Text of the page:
Weight limits for bikes are usually given for the "weakest" component, some components can handle more, but saying which one is of course difficult to say from our perspective.

From a pure normative point of view: kids seats are often rated up to 22kg, and the permissible weight of the rack is also important in that case.

As you already noticed, the rear wheel will probably the first one to fail, as it carries most of the weight.

Otherwise a few thoughts:

  • Front suspensions are a mixed bag: avoid the coil ones, as they are designed around a coil that is dimensioned for lighter bikes/riders (some adjustments are possible, but within limits). With air-sprung ones, you can adjust them by changing the pressure, but they do require more maintenance to run smoothly. If you mostly ride on rough pavements, quality supple tires at lower pressure will do much more than the suspension for your comfort (to my opinion suspension helps mostly on trails to keep control, but are over-rated for comfort - for comfort you need small fast adjustments, not large sudden ones, and suspension have much more internal frictions than tires do).
  • Another argument against front suspensions: with a big kid on the rack, from a handling point of view, it would better to add the extra stuff that you may carry in the front. Adding front racks with a front-suspension is possible, but bikes without suspension rated for higher weights can often take a front rack — because most non electric bikes meant to carry heavier loads are touring bikes.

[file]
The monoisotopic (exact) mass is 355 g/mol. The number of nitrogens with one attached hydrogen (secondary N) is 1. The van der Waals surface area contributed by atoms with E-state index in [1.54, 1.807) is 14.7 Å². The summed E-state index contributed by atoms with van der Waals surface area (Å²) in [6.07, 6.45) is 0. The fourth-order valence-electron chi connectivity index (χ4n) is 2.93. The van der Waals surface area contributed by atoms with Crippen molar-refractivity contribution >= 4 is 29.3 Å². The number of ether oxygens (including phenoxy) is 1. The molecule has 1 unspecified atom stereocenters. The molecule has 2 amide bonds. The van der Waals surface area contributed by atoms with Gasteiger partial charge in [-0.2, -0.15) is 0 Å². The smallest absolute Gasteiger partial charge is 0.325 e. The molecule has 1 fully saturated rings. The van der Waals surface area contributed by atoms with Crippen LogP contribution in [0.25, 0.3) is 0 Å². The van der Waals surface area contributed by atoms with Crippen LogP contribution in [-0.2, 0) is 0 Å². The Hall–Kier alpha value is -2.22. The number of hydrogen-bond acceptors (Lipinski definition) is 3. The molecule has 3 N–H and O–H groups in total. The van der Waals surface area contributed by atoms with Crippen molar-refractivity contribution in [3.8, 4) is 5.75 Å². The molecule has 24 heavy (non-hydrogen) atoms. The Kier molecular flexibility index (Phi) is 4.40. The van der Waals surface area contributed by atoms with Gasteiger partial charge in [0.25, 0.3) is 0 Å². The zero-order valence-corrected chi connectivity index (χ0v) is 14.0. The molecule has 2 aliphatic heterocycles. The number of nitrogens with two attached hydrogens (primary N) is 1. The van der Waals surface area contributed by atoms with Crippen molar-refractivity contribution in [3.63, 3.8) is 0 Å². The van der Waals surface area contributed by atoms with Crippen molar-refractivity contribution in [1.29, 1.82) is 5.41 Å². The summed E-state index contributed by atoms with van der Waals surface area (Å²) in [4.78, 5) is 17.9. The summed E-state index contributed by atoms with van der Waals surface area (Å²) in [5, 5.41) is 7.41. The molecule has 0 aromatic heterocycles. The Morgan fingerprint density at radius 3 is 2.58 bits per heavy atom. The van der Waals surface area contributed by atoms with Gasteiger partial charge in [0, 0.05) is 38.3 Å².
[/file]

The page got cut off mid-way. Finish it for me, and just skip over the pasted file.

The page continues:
• Seatpost suspension are in the same bag as front suspension: the basic telescopic ones are designed with a rated weight in mind and adjustability too far from the design spec is limited. The more advanced "parallelogram" ones (like Canecreek) have a rubber block that you can physically replace depending on the weight.
  • For the gearing, I'd stay away from 12 speeds: Shimano presents it as the "performance" range, and has developed a "durable" range, originally for e-bikes (called Linkglide/CUES), where reactivity is traded for durability and shifting under tension. It's hard to find bikes with Linkglide, but it's an easy upgrade to do — and the cost is limited if combined with a worn cassette/chain replacement. Only problem, the majority of freehub bodies meant for 12-speed are not compatible with Linkglide: the tip is to look at the smallest sprocket, if it has 11 teeth, you're fine. If you take a bike with 12-speed, you may need to change the wheel as well - in this segment a wheel change is often cheaper than a hub replacement. A lot of changes is expected in this segment in the short term (CUES range, announced but not available in the short term), so if you need the bike soon, it may be a better strategy to buy the bike now, but also to ensure that it will be compatible with these upgrades. You can then combine the upgrade when replacing worn cassettes/chain.
  • You can have a look at the specs cargo e-bikes to see which components work well under load.